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EzraS
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07 Mar 2016, 6:27 am

StarTrekker wrote:
marcb0t wrote:
Take it from the world's cutest rob0t. Don't let it bother you. If the things you are saying are reasonable, and coherent to the situation, it's probably because your friends see something in you that they like. Maybe a look in your eye or face that you may not realize. Or an inflection of your voice when you say certain things. Or combination of both. These qualities can bring feelings of joy or amusement to people. And normally not in a mean or malicious way. It's a strange phenomenon.


I suspect this must be the case. Today at work (I decorate cakes at Walmart) I was making Easter cupcake cakes, and one of the boys from the deli next door looked over and asked what I was doing (this particular boy laughs at the things I say for no clear reason with frequency). I told him, "Making a baby chick," and he found this amusing. I asked why he was laughing, and one of the girls I work with said, "You're just cute, it's the way you say it!" I suppose there must have been something in my inflection which was the cause for his amusement. I do also look quite young. I'm 23, but no one would ever know by looking at me. Everyone who's ever guessed my age has always pegged me at about 14. I'm very small and slight as well (4'11" and 85 pounds) so I must give the impression of a tiny scrap of a child, then when I come out with long expressions and advanced vocabulary, it probably takes people aback. TNG's Data once said, "Humans often fear that which they do not understand, and they often mask that fear with laughter." Perhaps I should just assume that that is the reason for their inexplicable behaviour.


Keep in mind that young males sometimes tend to act goofy around females. He might just have a bit of a crush on you.



MissAlgernon
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07 Mar 2016, 6:43 am

StarTrekker wrote:
It's interesting that you should mention that. Frequently people have triggered my violent sound-sensitive startle reaction deliberately, just to watch me jump and freak out (happened today as it happens) and I really hate it. It makes me feel like they're bullying me, even though I know they just think it's funny, and don't understand how distressing it really is. It bothers me because they're essentially pushing my buttons to get a response that is a result of my disability, and they just don't get it.

I know what you mean. They know that I can't bear being touched which makes people obsessed with touching me, because it's apparently so funny to make someone scream or freeze from sensory overload :roll: I'm aware that they don't intend to be mean, so they obviously don't realize what they're doing, or otherwise they'd stop doing that. If only there were explanations that could be given to people, something clear enough to make them truly understand how the other side feels and that no, sensory overload is neither cute nor funny.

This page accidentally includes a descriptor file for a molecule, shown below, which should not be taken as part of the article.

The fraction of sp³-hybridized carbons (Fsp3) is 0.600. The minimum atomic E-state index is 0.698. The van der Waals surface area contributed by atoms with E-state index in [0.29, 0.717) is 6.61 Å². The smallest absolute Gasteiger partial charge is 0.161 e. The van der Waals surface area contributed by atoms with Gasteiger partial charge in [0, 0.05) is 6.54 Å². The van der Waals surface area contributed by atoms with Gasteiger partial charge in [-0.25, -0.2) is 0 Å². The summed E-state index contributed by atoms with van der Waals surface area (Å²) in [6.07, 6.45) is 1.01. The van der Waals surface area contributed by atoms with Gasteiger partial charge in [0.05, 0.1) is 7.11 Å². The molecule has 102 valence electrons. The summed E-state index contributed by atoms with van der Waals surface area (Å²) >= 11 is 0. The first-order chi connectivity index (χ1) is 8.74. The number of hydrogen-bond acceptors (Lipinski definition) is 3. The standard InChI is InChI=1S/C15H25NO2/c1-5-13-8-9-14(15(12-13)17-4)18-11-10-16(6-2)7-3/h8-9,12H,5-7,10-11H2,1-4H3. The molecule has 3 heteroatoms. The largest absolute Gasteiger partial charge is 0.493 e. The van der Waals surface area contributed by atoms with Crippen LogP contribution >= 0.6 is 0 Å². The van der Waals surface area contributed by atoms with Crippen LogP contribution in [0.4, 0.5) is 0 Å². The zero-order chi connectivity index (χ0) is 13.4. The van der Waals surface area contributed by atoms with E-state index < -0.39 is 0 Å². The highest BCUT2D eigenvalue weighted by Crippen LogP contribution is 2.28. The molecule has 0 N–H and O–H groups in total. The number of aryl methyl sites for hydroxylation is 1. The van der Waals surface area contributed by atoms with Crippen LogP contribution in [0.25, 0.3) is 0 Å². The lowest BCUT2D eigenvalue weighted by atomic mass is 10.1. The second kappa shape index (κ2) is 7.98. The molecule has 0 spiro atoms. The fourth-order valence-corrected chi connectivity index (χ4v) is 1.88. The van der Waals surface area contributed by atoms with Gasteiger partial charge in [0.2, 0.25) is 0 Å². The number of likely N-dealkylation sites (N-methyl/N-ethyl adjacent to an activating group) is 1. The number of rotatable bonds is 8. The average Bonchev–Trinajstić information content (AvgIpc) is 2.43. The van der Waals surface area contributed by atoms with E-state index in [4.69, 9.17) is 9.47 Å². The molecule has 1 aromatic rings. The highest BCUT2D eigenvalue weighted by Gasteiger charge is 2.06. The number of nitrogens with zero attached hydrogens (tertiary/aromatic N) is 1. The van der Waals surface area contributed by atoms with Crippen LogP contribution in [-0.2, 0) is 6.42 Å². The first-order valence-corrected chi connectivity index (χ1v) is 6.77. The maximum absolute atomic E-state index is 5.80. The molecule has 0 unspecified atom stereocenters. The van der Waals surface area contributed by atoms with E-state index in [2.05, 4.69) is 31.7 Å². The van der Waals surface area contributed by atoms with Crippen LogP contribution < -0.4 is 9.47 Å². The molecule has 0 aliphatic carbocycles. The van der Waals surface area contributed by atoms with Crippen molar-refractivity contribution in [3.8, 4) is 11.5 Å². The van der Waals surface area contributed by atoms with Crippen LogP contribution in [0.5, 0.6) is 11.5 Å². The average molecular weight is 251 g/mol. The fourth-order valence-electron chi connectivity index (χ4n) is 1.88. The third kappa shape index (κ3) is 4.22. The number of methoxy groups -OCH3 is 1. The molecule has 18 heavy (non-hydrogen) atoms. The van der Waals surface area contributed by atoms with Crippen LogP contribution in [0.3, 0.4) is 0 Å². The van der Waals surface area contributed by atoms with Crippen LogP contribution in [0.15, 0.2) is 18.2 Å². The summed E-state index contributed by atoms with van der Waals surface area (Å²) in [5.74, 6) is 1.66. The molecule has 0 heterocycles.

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07 Mar 2016, 7:23 am

This thread is making me angry at NTs! This whole laughter thing is just disgusting. Before people stopped laughing at me talking, this is the comeback I used: "You know, laughter is one letter away from a slaughter." (slightly raising my voice at the end of the sentence) That resulted in more dropped jaws than laughing. I guess people really don't want to be a slaughterer, even toward an aspie they look down their nose on. Basically, I beat them at their own NT game.

Why such harsh attitude?. I view all laughter as intentionally malicious, unless I'm certain otherwise beyond all doubt. Those of you who still get laughed at "because you just are", you can use this Russian proverb for self-defense: "Laughter without a reason is a sign of stupidity." (It's not a laughing culture over there, although far from aspie-friendly, either.)



kraftiekortie
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07 Mar 2016, 9:09 am

I don't mind it if people laugh WITH me, not AT me.



obsessingoverobsessions
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07 Mar 2016, 12:02 pm

Wow, is this my secret twin saying this?!

Just kidding, but this actually happens to me all the time, and it is very annoying.

It even makes me upset at times, because it feels like they're not taking me seriously.


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obsessingoverobsessions
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07 Mar 2016, 12:08 pm

Aspie1 wrote:
This thread is making me angry at NTs! This whole laughter thing is just disgusting. Before people stopped laughing at me talking, this is the comeback I used: "You know, laughter is one letter away from a slaughter." (slightly raising my voice at the end of the sentence) That resulted in more dropped jaws than laughing. I guess people really don't want to be a slaughterer, even toward an aspie they look down their nose on. Basically, I beat them at their own NT game.

Why such harsh attitude?. I view all laughter as intentionally malicious, unless I'm certain otherwise beyond all doubt. Those of you who still get laughed at "because you just are", you can use this Russian proverb for self-defense: "Laughter without a reason is a sign of stupidity." (It's not a laughing culture over there, although far from aspie-friendly, either.)


Thank you so much for this! I will definitely say this next time it happens to me (which is very often).


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StarTrekker
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07 Mar 2016, 2:57 pm

obsessingoverobsessions wrote:
Wow, is this my secret twin saying this?!

Just kidding, but this actually happens to me all the time, and it is very annoying.

It even makes me upset at times, because it feels like they're not taking me seriously.


Exactly! That's often how I feel about it too, that they're so busy laughing because what I said is dorky or endearing, that they're not actually listening to what I said, and it feels like they think all my comments are just an aside for comedic effect, like "the funny character" in movies, and have no actual value.